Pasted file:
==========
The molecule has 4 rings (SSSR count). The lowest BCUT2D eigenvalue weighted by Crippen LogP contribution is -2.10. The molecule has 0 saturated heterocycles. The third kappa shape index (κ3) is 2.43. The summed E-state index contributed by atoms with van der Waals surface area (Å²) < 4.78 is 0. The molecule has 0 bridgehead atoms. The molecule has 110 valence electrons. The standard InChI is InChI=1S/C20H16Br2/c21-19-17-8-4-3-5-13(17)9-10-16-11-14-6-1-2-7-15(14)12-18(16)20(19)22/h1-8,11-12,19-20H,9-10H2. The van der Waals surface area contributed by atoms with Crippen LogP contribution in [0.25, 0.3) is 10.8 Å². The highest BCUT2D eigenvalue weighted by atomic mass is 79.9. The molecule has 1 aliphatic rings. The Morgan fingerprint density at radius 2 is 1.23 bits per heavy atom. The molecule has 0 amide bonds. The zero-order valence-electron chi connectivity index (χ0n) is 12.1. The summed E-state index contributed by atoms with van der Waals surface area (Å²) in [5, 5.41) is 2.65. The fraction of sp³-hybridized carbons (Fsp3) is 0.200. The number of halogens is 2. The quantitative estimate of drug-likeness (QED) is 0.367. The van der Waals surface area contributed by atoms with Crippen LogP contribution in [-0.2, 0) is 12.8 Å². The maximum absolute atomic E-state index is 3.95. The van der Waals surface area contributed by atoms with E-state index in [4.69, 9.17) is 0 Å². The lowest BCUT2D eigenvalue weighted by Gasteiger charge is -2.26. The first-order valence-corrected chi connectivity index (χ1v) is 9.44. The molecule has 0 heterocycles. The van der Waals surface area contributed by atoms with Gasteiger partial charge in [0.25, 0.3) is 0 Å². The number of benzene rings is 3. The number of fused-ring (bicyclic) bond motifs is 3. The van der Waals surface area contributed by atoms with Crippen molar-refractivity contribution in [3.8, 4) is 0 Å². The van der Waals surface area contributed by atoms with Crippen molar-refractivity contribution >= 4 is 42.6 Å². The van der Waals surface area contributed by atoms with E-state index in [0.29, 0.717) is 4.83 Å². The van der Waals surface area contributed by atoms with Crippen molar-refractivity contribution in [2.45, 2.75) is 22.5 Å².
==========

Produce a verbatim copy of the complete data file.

The molecule has 4 rings (SSSR count). The lowest BCUT2D eigenvalue weighted by Crippen LogP contribution is -2.10. The molecule has 0 saturated heterocycles. The third kappa shape index (κ3) is 2.43. The summed E-state index contributed by atoms with van der Waals surface area (Å²) < 4.78 is 0. The molecule has 0 bridgehead atoms. The molecule has 110 valence electrons. The standard InChI is InChI=1S/C20H16Br2/c21-19-17-8-4-3-5-13(17)9-10-16-11-14-6-1-2-7-15(14)12-18(16)20(19)22/h1-8,11-12,19-20H,9-10H2. The van der Waals surface area contributed by atoms with Crippen LogP contribution in [0.25, 0.3) is 10.8 Å². The highest BCUT2D eigenvalue weighted by atomic mass is 79.9. The molecule has 1 aliphatic rings. The Morgan fingerprint density at radius 2 is 1.23 bits per heavy atom. The molecule has 0 amide bonds. The zero-order valence-electron chi connectivity index (χ0n) is 12.1. The summed E-state index contributed by atoms with van der Waals surface area (Å²) in [5, 5.41) is 2.65. The fraction of sp³-hybridized carbons (Fsp3) is 0.200. The number of halogens is 2. The quantitative estimate of drug-likeness (QED) is 0.367. The van der Waals surface area contributed by atoms with Crippen LogP contribution in [-0.2, 0) is 12.8 Å². The maximum absolute atomic E-state index is 3.95. The van der Waals surface area contributed by atoms with E-state index in [4.69, 9.17) is 0 Å². The lowest BCUT2D eigenvalue weighted by Gasteiger charge is -2.26. The first-order valence-corrected chi connectivity index (χ1v) is 9.44. The molecule has 0 heterocycles. The van der Waals surface area contributed by atoms with Gasteiger partial charge in [0.25, 0.3) is 0 Å². The number of benzene rings is 3. The number of fused-ring (bicyclic) bond motifs is 3. The van der Waals surface area contributed by atoms with Crippen molar-refractivity contribution in [3.8, 4) is 0 Å². The van der Waals surface area contributed by atoms with Crippen molar-refractivity contribution >= 4 is 42.6 Å². The van der Waals surface area contributed by atoms with E-state index in [0.29, 0.717) is 4.83 Å². The van der Waals surface area contributed by atoms with Crippen molar-refractivity contribution in [2.45, 2.75) is 22.5 Å².